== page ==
concept of 'point'. Also, I don't want to have to invent a new term
for 'circle', etc. But I will accept your idea for now (though perhaps
I would prefer the term 'ball' to 'spot.'), if it would help clarify
the discussion and avoid ambiguity.
 
You then continue as follows:
 
>" Now I want to know how these spots are arranged. I presume
they can't overlap (for otherwise the area of the overlap of two
would be smaller than either). Are they arranged hexagonally,
like this:
 
 o o o o o o
 o o o o o o o
 o o o o o o
 o o o o o o
 
(but magnified so as to touch each other)? More importantly
than any particular such question is the meta-question : where
do we get all this information from? How does Jesse know that
these spots touch each other, are circular, and all have the
same area? I presume this is not by examination of physical space, 
but somehow by pure thought."
 
Response: See above -- the hexagonal idea is interesting, but what I
have in mind is simply a bunch of "spots" or "balls" that touch each
other above, below, and on the sides (also, there is an x - y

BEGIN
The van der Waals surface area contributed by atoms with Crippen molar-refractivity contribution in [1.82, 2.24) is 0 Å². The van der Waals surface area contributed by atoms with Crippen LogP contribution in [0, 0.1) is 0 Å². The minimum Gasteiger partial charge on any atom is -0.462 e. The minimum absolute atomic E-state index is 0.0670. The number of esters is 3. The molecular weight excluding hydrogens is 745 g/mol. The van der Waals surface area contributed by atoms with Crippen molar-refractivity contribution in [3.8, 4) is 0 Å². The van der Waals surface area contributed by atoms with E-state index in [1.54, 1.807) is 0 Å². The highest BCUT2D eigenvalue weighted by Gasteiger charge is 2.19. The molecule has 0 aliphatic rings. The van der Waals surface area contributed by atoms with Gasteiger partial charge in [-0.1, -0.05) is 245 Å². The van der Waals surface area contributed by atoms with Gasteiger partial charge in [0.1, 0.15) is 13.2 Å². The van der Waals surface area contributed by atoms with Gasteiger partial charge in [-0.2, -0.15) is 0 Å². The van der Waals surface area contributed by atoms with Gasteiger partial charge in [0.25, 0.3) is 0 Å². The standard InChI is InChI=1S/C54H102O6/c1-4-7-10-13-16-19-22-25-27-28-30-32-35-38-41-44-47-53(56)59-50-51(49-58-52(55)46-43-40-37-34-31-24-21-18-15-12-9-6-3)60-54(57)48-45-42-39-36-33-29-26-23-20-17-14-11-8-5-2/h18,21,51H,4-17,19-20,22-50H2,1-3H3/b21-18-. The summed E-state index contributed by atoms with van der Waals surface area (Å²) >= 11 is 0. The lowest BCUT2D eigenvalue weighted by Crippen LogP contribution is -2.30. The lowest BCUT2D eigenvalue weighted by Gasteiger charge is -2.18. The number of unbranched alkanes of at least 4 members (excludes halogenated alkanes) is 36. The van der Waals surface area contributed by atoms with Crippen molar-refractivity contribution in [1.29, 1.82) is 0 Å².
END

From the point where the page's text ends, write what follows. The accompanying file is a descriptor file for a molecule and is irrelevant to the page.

coordinate system, with one of these rows serving as an x axis and one
row serving as a y axis).
 
>" You then contine, quoting from an earlier post of mine, then
commenting:
 
> It is tempting to view a point as the limiting case of circle (a
> circle with no area). Is it contradictory to say "A circle has no
> area, yet it is solid"? kirby has taken me to task for using the
> phrase "radius of a point", yet if a point has area, it should be
> possible to meaningfully use this phrase.
 
 It's an example of the same kind of confusion. "Radius" has
a well-defined meaning in Euclidean geometry, as the distance 
from the center of a circle to any point on its periphery. It
has no meaning in Jesse's geometry until he gives it one. What's
your definition, Jesse?"
 
Response: I suppose this is a fair question. I would give the same